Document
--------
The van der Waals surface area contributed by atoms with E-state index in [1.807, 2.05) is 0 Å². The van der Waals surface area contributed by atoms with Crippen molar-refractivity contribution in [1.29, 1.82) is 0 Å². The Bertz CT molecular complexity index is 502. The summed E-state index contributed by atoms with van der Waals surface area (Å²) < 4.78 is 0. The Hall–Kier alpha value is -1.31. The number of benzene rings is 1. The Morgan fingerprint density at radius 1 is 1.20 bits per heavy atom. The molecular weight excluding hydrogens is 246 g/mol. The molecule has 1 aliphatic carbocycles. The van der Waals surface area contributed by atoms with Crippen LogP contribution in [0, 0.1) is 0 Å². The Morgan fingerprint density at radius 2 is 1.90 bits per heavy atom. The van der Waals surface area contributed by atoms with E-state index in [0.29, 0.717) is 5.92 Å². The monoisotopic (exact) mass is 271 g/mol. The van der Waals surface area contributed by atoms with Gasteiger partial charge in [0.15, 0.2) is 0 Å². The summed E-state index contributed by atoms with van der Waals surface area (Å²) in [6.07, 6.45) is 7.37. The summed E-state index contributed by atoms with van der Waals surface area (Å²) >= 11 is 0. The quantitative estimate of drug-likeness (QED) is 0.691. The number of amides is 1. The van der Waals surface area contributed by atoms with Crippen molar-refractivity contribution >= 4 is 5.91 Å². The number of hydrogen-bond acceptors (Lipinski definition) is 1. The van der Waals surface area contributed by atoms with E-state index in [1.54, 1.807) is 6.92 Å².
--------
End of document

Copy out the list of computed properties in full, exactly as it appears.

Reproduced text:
The van der Waals surface area contributed by atoms with E-state index in [1.807, 2.05) is 0 Å². The van der Waals surface area contributed by atoms with Crippen molar-refractivity contribution in [1.29, 1.82) is 0 Å². The Bertz CT molecular complexity index is 502. The summed E-state index contributed by atoms with van der Waals surface area (Å²) < 4.78 is 0. The Hall–Kier alpha value is -1.31. The number of benzene rings is 1. The Morgan fingerprint density at radius 1 is 1.20 bits per heavy atom. The molecular weight excluding hydrogens is 246 g/mol. The molecule has 1 aliphatic carbocycles. The van der Waals surface area contributed by atoms with Crippen LogP contribution in [0, 0.1) is 0 Å². The Morgan fingerprint density at radius 2 is 1.90 bits per heavy atom. The van der Waals surface area contributed by atoms with E-state index in [0.29, 0.717) is 5.92 Å². The monoisotopic (exact) mass is 271 g/mol. The van der Waals surface area contributed by atoms with Gasteiger partial charge in [0.15, 0.2) is 0 Å². The summed E-state index contributed by atoms with van der Waals surface area (Å²) in [6.07, 6.45) is 7.37. The summed E-state index contributed by atoms with van der Waals surface area (Å²) >= 11 is 0. The quantitative estimate of drug-likeness (QED) is 0.691. The number of amides is 1. The van der Waals surface area contributed by atoms with Crippen molar-refractivity contribution >= 4 is 5.91 Å². The number of hydrogen-bond acceptors (Lipinski definition) is 1. The van der Waals surface area contributed by atoms with E-state index in [1.54, 1.807) is 6.92 Å².